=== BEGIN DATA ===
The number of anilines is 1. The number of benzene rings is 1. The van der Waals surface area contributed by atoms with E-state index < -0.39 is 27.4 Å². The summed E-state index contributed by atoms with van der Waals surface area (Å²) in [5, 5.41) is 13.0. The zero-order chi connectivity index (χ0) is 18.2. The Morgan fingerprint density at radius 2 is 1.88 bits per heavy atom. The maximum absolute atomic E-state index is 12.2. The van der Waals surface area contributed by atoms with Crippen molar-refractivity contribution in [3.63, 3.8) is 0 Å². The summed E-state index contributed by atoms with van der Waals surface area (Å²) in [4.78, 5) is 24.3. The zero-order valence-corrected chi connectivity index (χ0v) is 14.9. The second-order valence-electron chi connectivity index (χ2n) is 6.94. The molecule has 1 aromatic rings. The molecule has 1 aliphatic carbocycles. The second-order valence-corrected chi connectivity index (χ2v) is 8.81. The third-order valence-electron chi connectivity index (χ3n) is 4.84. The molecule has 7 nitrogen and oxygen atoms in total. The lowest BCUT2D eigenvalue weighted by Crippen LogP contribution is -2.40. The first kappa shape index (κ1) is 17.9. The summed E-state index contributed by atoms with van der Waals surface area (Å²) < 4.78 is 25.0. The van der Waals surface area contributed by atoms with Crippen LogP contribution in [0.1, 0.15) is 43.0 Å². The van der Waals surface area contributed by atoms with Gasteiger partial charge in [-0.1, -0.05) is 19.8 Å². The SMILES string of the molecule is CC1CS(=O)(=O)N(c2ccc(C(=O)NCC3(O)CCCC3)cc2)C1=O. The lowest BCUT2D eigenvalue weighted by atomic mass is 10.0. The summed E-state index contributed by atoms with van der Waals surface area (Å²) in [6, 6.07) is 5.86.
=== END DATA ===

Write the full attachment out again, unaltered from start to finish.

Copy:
The number of anilines is 1. The number of benzene rings is 1. The van der Waals surface area contributed by atoms with E-state index < -0.39 is 27.4 Å². The summed E-state index contributed by atoms with van der Waals surface area (Å²) in [5, 5.41) is 13.0. The zero-order chi connectivity index (χ0) is 18.2. The Morgan fingerprint density at radius 2 is 1.88 bits per heavy atom. The maximum absolute atomic E-state index is 12.2. The van der Waals surface area contributed by atoms with Crippen molar-refractivity contribution in [3.63, 3.8) is 0 Å². The summed E-state index contributed by atoms with van der Waals surface area (Å²) in [4.78, 5) is 24.3. The zero-order valence-corrected chi connectivity index (χ0v) is 14.9. The second-order valence-electron chi connectivity index (χ2n) is 6.94. The molecule has 1 aromatic rings. The molecule has 1 aliphatic carbocycles. The second-order valence-corrected chi connectivity index (χ2v) is 8.81. The third-order valence-electron chi connectivity index (χ3n) is 4.84. The molecule has 7 nitrogen and oxygen atoms in total. The lowest BCUT2D eigenvalue weighted by Crippen LogP contribution is -2.40. The first kappa shape index (κ1) is 17.9. The summed E-state index contributed by atoms with van der Waals surface area (Å²) < 4.78 is 25.0. The van der Waals surface area contributed by atoms with Crippen LogP contribution in [0.1, 0.15) is 43.0 Å². The van der Waals surface area contributed by atoms with Gasteiger partial charge in [-0.1, -0.05) is 19.8 Å². The SMILES string of the molecule is CC1CS(=O)(=O)N(c2ccc(C(=O)NCC3(O)CCCC3)cc2)C1=O. The lowest BCUT2D eigenvalue weighted by atomic mass is 10.0. The summed E-state index contributed by atoms with van der Waals surface area (Å²) in [6, 6.07) is 5.86.